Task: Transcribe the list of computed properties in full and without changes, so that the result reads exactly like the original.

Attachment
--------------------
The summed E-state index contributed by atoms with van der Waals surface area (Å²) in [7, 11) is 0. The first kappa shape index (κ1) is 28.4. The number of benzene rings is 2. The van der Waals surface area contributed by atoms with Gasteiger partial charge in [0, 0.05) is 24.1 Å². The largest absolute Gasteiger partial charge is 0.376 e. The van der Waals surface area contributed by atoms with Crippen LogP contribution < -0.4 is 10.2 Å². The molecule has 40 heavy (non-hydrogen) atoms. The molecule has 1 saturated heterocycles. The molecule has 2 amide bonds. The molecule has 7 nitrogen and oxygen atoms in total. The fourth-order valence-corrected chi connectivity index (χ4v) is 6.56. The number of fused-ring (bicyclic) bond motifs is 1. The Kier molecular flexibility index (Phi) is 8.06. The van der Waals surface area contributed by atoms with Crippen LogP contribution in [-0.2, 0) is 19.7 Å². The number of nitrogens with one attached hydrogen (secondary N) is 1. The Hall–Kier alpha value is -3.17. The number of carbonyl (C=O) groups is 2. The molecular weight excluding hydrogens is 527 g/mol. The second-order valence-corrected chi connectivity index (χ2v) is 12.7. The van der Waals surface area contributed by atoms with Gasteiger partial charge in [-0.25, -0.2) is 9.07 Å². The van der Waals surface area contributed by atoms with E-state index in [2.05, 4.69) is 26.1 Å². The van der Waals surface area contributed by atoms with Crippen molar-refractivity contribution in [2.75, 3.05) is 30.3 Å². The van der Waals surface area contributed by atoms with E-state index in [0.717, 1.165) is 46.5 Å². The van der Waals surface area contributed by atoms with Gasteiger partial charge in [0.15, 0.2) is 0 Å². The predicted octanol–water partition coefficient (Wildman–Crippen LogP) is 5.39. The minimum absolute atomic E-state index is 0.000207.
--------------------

The summed E-state index contributed by atoms with van der Waals surface area (Å²) in [7, 11) is 0. The first kappa shape index (κ1) is 28.4. The number of benzene rings is 2. The van der Waals surface area contributed by atoms with Gasteiger partial charge in [0, 0.05) is 24.1 Å². The largest absolute Gasteiger partial charge is 0.376 e. The van der Waals surface area contributed by atoms with Crippen LogP contribution < -0.4 is 10.2 Å². The molecule has 40 heavy (non-hydrogen) atoms. The molecule has 1 saturated heterocycles. The molecule has 2 amide bonds. The molecule has 7 nitrogen and oxygen atoms in total. The fourth-order valence-corrected chi connectivity index (χ4v) is 6.56. The number of fused-ring (bicyclic) bond motifs is 1. The Kier molecular flexibility index (Phi) is 8.06. The van der Waals surface area contributed by atoms with Crippen LogP contribution in [-0.2, 0) is 19.7 Å². The number of nitrogens with one attached hydrogen (secondary N) is 1. The Hall–Kier alpha value is -3.17. The number of carbonyl (C=O) groups is 2. The molecular weight excluding hydrogens is 527 g/mol. The second-order valence-corrected chi connectivity index (χ2v) is 12.7. The van der Waals surface area contributed by atoms with Gasteiger partial charge in [-0.25, -0.2) is 9.07 Å². The van der Waals surface area contributed by atoms with E-state index in [2.05, 4.69) is 26.1 Å². The van der Waals surface area contributed by atoms with Crippen molar-refractivity contribution in [2.75, 3.05) is 30.3 Å². The van der Waals surface area contributed by atoms with E-state index in [0.717, 1.165) is 46.5 Å². The van der Waals surface area contributed by atoms with Gasteiger partial charge in [0.15, 0.2) is 0 Å². The predicted octanol–water partition coefficient (Wildman–Crippen LogP) is 5.39. The minimum absolute atomic E-state index is 0.000207.